While Android devices can soon remove buttons altogether and create one on-screen home buttons, there’s no denying that the functionality of iOS button is more extensive - it can do a Siri call, scan fingerprints, and so on. Many iPhone users are quite fond of the tactical sensations provided by the button as well. iOS takes the win on this one.
Navigation bar placement
The navigation bar placement is a noteworthy detail. On iOS devices, it’s centered while, on Android phones, the bar is aligned to the left. App developers usually use the navigation bar to write the name of the screen.
Android devices extensively support widgets on its home screen (except for the lock screen). iOS is fairly new to the trend of widgets - as a result, it provides limited widget support. A user will only be able to access widgets in the Notification Center.
By widget support, Android devices win over iOS as they have fully adopted the feature and use its benefits much more extensively.
We have already covered the implications of Android device fragmentation when it comes to testing and development. As a result, designers have to withhold from creating detailed application interfaces as they will be extremely slow on low-end Android devices. The difference in screen dimensions makes setting proportions and layout elements optimization more challenging and time-consuming as well.
Device fragmentation makes designing for Android a pain in the neck. That’s why the interface of an Android app will cost more and take a longer while to make compared to iOS designs.
Google Play Market vs App Store
The interfaces of Google Play Market and App Store are similar - both have a home page with application listings, filters that help users to navigate and search for apps. The app description page has similar layouts - there's a text description, a gallery, a block with app ratings and user reviews, and a download button that allows users to download an application.
Apart from releasing apps for public download, iOS offers developers an enterprise distribution model. This way, companies can distribute tools between the team’s employees or a selected group of individuals. You will be able to distribute apps under a private license and get access to a whole set of beta-testing tools, advanced development and testing utilities.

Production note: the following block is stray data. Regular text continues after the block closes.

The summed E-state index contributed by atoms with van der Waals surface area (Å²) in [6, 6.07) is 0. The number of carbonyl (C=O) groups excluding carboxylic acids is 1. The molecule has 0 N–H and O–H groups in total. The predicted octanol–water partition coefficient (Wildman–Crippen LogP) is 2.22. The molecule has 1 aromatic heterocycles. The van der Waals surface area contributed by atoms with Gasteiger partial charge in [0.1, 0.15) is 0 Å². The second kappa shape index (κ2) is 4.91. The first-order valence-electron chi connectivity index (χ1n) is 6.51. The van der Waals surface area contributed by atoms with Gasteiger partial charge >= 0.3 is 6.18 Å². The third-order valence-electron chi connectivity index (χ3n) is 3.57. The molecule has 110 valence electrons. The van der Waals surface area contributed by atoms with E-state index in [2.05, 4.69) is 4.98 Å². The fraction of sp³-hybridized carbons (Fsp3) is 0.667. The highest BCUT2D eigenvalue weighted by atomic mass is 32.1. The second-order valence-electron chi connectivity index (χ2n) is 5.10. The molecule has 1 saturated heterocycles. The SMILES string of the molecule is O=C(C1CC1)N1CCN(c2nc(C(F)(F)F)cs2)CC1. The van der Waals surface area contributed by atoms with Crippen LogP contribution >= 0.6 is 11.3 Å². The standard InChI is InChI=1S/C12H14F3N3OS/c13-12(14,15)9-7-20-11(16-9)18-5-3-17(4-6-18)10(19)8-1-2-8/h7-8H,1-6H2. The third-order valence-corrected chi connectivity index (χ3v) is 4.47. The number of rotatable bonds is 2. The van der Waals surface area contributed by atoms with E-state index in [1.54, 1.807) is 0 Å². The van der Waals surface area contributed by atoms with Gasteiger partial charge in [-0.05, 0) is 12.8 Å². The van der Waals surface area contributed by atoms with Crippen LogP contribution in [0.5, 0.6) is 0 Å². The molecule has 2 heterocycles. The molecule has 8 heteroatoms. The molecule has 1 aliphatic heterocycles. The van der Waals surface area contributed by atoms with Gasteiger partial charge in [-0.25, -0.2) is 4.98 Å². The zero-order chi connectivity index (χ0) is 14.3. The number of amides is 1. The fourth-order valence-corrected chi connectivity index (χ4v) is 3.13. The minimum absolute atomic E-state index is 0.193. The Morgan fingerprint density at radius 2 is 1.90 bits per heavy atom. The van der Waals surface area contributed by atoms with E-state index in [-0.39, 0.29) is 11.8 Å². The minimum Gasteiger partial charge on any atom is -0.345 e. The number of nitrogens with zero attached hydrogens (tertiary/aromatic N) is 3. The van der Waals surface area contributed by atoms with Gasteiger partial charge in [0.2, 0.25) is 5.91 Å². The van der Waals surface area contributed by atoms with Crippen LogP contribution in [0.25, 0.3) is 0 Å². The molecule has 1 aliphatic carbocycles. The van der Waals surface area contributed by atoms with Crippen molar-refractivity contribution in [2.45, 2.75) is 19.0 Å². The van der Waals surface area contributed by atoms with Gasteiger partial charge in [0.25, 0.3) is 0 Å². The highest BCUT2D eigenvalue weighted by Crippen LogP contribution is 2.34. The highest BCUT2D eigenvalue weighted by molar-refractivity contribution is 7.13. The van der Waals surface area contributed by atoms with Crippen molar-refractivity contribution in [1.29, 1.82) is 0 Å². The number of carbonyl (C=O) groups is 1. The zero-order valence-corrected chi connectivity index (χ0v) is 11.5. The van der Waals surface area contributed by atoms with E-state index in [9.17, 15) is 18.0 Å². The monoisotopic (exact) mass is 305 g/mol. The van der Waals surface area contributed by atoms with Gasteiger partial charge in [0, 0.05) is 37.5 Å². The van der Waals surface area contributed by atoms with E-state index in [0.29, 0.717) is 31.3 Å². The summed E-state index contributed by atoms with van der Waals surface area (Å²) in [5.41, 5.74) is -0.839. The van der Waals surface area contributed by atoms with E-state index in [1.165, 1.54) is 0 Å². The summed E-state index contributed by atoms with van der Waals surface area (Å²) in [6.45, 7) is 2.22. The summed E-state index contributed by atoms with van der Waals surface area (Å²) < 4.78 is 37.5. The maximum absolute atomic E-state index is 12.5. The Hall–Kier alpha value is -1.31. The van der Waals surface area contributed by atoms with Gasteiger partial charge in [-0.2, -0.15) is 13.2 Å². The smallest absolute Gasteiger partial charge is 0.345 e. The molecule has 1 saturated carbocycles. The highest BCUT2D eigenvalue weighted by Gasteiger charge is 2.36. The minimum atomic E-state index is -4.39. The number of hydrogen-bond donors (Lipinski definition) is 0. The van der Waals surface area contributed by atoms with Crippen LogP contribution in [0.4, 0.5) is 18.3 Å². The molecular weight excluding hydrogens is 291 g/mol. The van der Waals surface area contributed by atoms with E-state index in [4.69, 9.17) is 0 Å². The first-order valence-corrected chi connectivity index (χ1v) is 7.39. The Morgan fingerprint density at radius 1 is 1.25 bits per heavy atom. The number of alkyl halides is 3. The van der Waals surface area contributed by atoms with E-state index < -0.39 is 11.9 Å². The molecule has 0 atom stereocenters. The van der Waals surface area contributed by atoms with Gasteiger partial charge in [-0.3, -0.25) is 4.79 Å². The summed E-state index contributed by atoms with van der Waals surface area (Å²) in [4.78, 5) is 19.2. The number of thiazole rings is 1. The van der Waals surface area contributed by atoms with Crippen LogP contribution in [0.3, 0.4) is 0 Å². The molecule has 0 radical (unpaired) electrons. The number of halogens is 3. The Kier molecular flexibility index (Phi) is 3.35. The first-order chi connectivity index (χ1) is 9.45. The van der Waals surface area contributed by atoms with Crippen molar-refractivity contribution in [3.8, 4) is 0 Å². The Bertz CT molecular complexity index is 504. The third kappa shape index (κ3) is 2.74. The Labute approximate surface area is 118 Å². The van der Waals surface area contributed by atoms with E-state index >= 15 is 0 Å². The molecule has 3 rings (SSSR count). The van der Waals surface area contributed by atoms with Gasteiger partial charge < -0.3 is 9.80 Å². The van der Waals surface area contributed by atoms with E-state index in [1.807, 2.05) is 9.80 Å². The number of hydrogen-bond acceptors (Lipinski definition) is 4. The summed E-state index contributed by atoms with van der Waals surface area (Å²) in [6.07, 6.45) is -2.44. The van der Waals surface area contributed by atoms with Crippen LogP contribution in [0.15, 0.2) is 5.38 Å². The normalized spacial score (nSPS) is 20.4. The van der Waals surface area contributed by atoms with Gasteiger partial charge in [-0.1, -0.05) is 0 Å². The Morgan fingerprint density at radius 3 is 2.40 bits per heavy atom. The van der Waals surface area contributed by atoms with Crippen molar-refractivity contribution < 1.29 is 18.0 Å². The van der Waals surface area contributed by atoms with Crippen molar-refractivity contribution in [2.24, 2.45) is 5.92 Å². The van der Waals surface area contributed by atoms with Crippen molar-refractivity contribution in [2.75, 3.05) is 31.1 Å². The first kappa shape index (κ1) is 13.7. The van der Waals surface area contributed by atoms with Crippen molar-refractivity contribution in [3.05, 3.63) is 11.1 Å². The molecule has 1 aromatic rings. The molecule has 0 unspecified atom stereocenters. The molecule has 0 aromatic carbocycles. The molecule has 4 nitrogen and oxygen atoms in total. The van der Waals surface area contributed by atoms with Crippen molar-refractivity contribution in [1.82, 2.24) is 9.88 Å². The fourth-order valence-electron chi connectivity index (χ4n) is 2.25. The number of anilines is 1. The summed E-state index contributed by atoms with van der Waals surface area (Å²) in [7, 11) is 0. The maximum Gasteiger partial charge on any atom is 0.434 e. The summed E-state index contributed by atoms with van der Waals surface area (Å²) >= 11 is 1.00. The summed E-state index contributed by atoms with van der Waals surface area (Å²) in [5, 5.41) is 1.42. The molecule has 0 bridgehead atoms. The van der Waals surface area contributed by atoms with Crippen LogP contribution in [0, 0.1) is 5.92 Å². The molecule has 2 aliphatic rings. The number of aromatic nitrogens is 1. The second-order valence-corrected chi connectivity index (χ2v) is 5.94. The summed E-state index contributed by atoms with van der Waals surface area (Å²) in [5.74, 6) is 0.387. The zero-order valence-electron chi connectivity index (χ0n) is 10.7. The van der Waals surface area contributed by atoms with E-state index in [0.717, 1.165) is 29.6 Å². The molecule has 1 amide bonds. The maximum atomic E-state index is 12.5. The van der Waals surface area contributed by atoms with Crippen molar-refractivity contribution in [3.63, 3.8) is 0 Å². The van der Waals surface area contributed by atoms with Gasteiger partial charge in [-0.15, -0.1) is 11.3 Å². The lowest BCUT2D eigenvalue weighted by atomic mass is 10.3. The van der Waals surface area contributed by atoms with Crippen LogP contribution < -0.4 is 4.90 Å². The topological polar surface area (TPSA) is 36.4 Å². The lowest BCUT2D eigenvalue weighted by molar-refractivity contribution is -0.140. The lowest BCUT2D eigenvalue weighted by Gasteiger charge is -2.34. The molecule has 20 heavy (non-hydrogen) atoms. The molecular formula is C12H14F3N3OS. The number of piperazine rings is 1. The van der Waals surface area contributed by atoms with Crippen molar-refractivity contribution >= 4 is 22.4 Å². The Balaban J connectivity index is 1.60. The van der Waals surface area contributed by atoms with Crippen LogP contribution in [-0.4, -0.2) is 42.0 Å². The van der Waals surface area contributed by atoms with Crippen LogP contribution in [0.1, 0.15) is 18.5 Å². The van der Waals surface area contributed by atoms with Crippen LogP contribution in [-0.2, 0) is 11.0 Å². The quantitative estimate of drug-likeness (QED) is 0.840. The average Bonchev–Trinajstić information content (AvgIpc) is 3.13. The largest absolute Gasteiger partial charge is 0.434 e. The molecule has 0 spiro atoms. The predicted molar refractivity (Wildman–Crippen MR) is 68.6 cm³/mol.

In case you want to create an iOS apps for education, there’s a dedicated iOS University program to help college or school administration securely introduce an application to the curriculum.
Android, on the other hand, has more than Google Play to offer for app distribution. A developer can also release an app on Amazon App Store - a marketplace for Android applications that has been running since 2011 and is available in over 200 countries. Its user base is almost as impressive as that of Google Play - as a result, a develop can attract more potential users.
Android app distribution models provide developers with an opportunity to reach out to a wider public audience. iOS, on the other hand, has convenient developer programs for releasing proprietary technologies.
Revenue per platform
According to the report issued by App Annie, India and China will be dominant forces in app downloads and spend in the next 5 years - both regions are currently dominated by Android.
Generally, Android app marketplaces have surpassed iOS by sales - having said that, the App Store is expected to remain the most lucrative single store all the way up to 2021. The marketplace is expected to generate over $60 billion in gross consumer spend in the next 5 years.
In a nutshell, Android is a promising operating system to choose as a long-term investment. In terms of immediate revenue, iOS still has the lead.
In Google Play Market, the description is more prominent than in App Store. There’s a ‘Read more’ button that allows users with small-screen devices to read through the entire text. In the AppStore, the description is located below the gallery, in Google Play Market, it’s placed above.
In case the contents of the app are more important than the gallery, a developer can benefit more from an emphasis on description, not gallery in the app marketplace. For such products, Google Play would be more convenient than App Store.
The gallery is a highly important factor for iOS users. While Android users pay a fair amount of attention to the description of the app, Apple device owners are likely to never read the description - instead, they will scroll through the entire gallery. In iOS, the gallery is located above the description. For Android, it’s vice versa.
Images are catchier and easier to notice than app description. That’s why the interface of App Store, with the emphasis on the gallery rather than text, is a better choice than that of Google Play.